Upgrade of tax scheme urged as sales of new cars plummet

PUBLISHED : Monday, 25 January, 1999, 12:00am
UPDATED : Monday, 25 January, 1999, 12:00am

The motor industry is calling for more tax concessions after seeing new car sales plummet by 25 per cent last year.

The Motor Traders Association said a two-year government scheme encouraging the surrender of old vehicles through registration discounts on new ones had proved successful and should be upgraded.

New car sales dropped from 39,102 in 1997 to 29,338 last year.

Association vice-chairman Michael Rushworth said that despite the drop, the surrender scheme had proved a success and should be improved not just for new car sales, but for safety and health.

'The rebate percentage should be increased to give more incentive to motorists to get their old vehicles off the streets,' Mr Rushworth said.

'The programme needs to be promoted to its full potential. The Budget comes up in March so now is the best time for the Government to consider this.' Most 10-year-old vehicles run on leaded petrol and lack modern safety devices such as airbags.

'Modern engines are unleaded and run a lot cleaner and new cars have much better safety features, so the scheme cuts pollution and accidents,' Mr Rushworth said.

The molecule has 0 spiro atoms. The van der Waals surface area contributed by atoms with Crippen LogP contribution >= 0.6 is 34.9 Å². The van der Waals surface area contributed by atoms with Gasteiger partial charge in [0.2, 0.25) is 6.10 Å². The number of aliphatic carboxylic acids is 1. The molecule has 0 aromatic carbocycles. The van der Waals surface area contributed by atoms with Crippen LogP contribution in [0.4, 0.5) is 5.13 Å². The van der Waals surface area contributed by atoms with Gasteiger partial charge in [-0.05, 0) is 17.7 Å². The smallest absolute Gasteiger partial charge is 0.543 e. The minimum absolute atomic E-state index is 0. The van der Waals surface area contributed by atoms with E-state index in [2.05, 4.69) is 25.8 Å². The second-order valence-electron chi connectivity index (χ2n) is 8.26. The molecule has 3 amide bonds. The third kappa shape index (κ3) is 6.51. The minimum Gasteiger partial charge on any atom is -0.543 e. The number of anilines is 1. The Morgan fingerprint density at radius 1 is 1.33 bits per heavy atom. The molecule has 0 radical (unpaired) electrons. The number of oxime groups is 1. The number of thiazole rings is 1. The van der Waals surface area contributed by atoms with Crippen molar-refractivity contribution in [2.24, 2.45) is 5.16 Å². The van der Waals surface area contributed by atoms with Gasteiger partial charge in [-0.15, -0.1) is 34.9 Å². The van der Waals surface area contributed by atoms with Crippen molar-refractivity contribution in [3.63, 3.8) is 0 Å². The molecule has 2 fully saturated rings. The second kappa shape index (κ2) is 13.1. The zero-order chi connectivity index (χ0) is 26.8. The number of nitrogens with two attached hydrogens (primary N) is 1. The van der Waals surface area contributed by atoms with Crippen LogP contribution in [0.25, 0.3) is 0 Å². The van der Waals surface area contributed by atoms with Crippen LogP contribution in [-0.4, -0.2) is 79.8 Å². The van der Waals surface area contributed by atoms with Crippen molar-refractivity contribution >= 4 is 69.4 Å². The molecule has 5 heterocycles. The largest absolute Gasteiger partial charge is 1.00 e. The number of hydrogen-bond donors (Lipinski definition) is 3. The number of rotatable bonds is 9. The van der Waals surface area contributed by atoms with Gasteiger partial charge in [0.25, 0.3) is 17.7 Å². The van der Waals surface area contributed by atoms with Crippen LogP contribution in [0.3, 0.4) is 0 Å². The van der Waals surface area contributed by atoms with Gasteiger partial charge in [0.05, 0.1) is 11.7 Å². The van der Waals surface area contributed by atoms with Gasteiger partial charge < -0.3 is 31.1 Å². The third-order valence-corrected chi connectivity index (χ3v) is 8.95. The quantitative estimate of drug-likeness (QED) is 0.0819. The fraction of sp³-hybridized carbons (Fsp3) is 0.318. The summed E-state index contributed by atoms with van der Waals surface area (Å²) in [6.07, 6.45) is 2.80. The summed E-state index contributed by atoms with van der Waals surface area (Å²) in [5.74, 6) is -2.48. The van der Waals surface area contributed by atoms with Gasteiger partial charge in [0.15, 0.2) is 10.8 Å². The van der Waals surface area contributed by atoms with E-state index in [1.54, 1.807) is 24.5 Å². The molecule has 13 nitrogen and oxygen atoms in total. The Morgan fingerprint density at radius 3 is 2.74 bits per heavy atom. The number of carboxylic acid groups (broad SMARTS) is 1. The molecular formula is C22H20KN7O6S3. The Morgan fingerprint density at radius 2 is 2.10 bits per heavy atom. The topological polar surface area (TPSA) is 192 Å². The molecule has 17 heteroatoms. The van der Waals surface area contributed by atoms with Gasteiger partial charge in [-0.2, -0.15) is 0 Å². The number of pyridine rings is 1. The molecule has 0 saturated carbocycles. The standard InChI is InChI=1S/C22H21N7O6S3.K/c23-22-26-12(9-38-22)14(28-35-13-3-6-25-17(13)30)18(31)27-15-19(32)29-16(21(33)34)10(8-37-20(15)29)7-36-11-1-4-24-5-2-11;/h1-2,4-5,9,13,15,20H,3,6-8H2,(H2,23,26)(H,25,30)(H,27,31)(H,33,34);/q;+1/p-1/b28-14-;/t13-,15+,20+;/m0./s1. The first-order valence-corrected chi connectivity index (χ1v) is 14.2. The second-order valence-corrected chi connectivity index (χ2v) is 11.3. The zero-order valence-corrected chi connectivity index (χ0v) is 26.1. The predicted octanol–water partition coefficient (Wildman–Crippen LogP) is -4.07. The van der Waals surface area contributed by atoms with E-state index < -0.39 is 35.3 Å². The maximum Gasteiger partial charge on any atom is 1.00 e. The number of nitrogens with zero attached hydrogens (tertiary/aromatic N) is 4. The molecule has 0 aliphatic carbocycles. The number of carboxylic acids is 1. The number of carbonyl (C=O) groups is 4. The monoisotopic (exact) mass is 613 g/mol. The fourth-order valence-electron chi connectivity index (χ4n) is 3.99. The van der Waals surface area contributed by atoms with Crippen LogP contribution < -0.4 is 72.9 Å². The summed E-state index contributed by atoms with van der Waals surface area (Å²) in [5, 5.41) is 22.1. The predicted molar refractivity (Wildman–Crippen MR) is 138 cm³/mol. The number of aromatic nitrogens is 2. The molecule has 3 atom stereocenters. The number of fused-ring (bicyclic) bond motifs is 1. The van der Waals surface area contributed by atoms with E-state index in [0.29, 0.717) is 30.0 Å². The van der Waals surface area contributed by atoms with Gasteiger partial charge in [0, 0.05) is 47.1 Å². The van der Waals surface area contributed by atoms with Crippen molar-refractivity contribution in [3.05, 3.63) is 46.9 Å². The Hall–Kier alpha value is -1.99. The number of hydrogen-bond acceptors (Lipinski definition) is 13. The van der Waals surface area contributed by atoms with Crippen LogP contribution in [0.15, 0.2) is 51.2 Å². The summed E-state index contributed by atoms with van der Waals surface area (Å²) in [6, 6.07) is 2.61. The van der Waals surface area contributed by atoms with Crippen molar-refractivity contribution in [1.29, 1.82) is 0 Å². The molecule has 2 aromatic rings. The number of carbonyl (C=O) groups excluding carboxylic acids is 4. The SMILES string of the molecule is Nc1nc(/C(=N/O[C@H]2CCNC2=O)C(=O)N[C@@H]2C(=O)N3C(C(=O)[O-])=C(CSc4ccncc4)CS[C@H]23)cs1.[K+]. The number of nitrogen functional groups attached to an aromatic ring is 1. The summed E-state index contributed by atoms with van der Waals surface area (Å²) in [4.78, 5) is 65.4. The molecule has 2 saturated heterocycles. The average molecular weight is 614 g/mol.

The scheme's success is believed to be behind a huge upsurge in the number of old vehicles surrendered to the Transport Department for scrap last year.

Motorists with vehicles 10 years old or older can be allotted discounts on their First Registration Tax of a new car of up to 25 per cent, or $30,000, depending on the new vehicle's value.

The upsurge has prompted the department to apply for land on the West Kowloon reclamation to relocate its To Kwa Wan surrender yard. It has a second yard in Fo Tan.

A total of 773 cars were dumped by their owners at the yards between January and November last year. Only 355 were dumped in 1997 and 304 in 1996.

Automobile Association spokesman Jackson Ho Yee-tak supported the call for concessions, saying the economic situation had put motorists 'under a lot of pressure'.

He said rising costs were prompting drivers to neglect regular servicing.

'It affects the safety and efficiency of vehicles and engines, so this clearly justifies the call for more concessions,' Mr Ho said.

'Fuel prices alone here are now three times what they are in Australia, Canada and the US. We hope this will be considered in the coming Budget.'


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